Does a low voter turnout threaten democracy? Issues Beyond Palo Alto, posted by Frank Bravo, webmaster of Palo Alto Online, on Nov 9, 2006 at 8:28 am Frank Bravo is a member (registered user) of Palo Alto Online
With national voter turnout just over 40 percent, do you think that this low voter turnout is a threat democracy?
Posted by John, a resident of the College Terrace neighborhood, on Nov 9, 2006 at 12:33 pm
I don't understand your point.
Totalitarian regimes tend to have HUGE voter tournouts, and they vote 99% for the great leader. The remaining 1% get shot.
I voted, as usual, but I know several friends who rarely vote. However, these people are passionate about their politics. They are either too busy, or believe that their vote won't mean very much. If things get really serious, and they feel threatened by some issue, they will vote. In other words, they are very American - reacting only when a crisis happens. It IS democracy!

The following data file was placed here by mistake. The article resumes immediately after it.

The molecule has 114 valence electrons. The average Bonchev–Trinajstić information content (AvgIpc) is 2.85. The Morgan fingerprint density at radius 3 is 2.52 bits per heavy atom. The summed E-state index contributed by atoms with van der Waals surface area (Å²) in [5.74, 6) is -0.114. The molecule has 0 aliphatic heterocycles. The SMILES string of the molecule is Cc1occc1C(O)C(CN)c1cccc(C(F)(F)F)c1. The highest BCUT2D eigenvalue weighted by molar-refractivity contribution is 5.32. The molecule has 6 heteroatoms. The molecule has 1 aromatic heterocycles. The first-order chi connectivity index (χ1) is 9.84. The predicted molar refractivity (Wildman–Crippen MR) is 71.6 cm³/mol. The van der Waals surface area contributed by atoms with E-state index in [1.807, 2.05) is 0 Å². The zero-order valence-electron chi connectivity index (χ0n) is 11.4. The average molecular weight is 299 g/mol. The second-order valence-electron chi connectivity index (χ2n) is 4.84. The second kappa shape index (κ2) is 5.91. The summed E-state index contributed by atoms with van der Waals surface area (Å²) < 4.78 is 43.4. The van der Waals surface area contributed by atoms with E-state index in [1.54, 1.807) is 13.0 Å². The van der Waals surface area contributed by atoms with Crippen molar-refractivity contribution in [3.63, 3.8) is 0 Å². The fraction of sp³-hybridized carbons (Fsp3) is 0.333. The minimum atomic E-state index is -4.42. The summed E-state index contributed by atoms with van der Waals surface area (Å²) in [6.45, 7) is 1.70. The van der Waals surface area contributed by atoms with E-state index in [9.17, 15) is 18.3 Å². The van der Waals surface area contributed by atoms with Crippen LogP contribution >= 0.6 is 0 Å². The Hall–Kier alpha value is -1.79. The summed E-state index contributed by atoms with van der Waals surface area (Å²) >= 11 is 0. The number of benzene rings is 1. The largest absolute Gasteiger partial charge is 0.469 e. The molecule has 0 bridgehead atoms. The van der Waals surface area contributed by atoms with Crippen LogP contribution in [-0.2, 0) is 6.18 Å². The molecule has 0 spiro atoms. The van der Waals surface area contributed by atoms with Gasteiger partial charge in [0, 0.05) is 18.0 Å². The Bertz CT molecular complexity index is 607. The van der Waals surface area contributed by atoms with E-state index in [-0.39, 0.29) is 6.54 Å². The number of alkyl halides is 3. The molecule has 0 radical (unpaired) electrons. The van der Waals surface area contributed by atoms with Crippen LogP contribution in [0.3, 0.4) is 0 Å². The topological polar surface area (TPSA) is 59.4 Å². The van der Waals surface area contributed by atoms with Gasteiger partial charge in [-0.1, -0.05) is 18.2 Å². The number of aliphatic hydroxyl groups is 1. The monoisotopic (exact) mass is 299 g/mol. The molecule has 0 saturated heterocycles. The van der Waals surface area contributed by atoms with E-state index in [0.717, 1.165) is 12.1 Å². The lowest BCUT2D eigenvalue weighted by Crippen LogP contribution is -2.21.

Posted by Jill, a resident of the Palo Verde neighborhood, on Nov 9, 2006 at 2:19 pm
Low voter turnout is the symptom rather than the problem. It signifies that people (except perhaps folks like John's friends) don't prioritize their participation in democracy. Too many other activities in life keep them (dare I say "us"?) from becoming informed on the issues. Judging from my own friends' experiences, even those who vote haven't always had time to think through the possible ramifications of the various propositions, etc. Don't know how to cultivate interest, though, other than to host non-partisan election discussion groups or some such.
Posted by Jonathan, a resident of the Crescent Park neighborhood, on Nov 24, 2006 at 10:11 pm
People should only vote if they're well-informed and have a reason to assert their vote. There's nothing wrong with abstaining if an issue isn't important to you, or if you don't understand the problem.
We have a very strange situation here in California... We elect legislators to legislate: to study each issue in depth, take a position, vote, and answer to the electorate. But rather than doing this, these representatives just collect their salaries and campaign contributions, and allow the most important issues of the day to be decided by voters who are typically informed by 30-second television spots and sound bites.